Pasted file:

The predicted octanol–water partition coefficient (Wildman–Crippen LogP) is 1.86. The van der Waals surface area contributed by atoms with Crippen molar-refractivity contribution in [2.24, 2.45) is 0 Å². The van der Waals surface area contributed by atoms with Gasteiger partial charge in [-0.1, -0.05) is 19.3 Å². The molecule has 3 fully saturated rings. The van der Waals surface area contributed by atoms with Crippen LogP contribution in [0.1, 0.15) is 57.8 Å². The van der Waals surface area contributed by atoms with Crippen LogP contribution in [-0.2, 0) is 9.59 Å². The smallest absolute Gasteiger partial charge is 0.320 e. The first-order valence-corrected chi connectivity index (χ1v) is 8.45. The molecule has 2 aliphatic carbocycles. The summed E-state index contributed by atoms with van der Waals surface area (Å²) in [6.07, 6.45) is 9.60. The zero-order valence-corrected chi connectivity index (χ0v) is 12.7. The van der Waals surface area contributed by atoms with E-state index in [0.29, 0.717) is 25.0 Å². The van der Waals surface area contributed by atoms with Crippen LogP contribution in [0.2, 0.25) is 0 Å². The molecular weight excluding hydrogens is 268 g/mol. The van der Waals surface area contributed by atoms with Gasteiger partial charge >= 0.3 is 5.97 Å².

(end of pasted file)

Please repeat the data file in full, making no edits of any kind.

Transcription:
The predicted octanol–water partition coefficient (Wildman–Crippen LogP) is 1.86. The van der Waals surface area contributed by atoms with Crippen molar-refractivity contribution in [2.24, 2.45) is 0 Å². The van der Waals surface area contributed by atoms with Gasteiger partial charge in [-0.1, -0.05) is 19.3 Å². The molecule has 3 fully saturated rings. The van der Waals surface area contributed by atoms with Crippen LogP contribution in [0.1, 0.15) is 57.8 Å². The van der Waals surface area contributed by atoms with Crippen LogP contribution in [-0.2, 0) is 9.59 Å². The smallest absolute Gasteiger partial charge is 0.320 e. The first-order valence-corrected chi connectivity index (χ1v) is 8.45. The molecule has 2 aliphatic carbocycles. The summed E-state index contributed by atoms with van der Waals surface area (Å²) in [6.07, 6.45) is 9.60. The zero-order valence-corrected chi connectivity index (χ0v) is 12.7. The van der Waals surface area contributed by atoms with E-state index in [0.29, 0.717) is 25.0 Å². The van der Waals surface area contributed by atoms with Crippen LogP contribution in [0.2, 0.25) is 0 Å². The molecular weight excluding hydrogens is 268 g/mol. The van der Waals surface area contributed by atoms with Gasteiger partial charge >= 0.3 is 5.97 Å².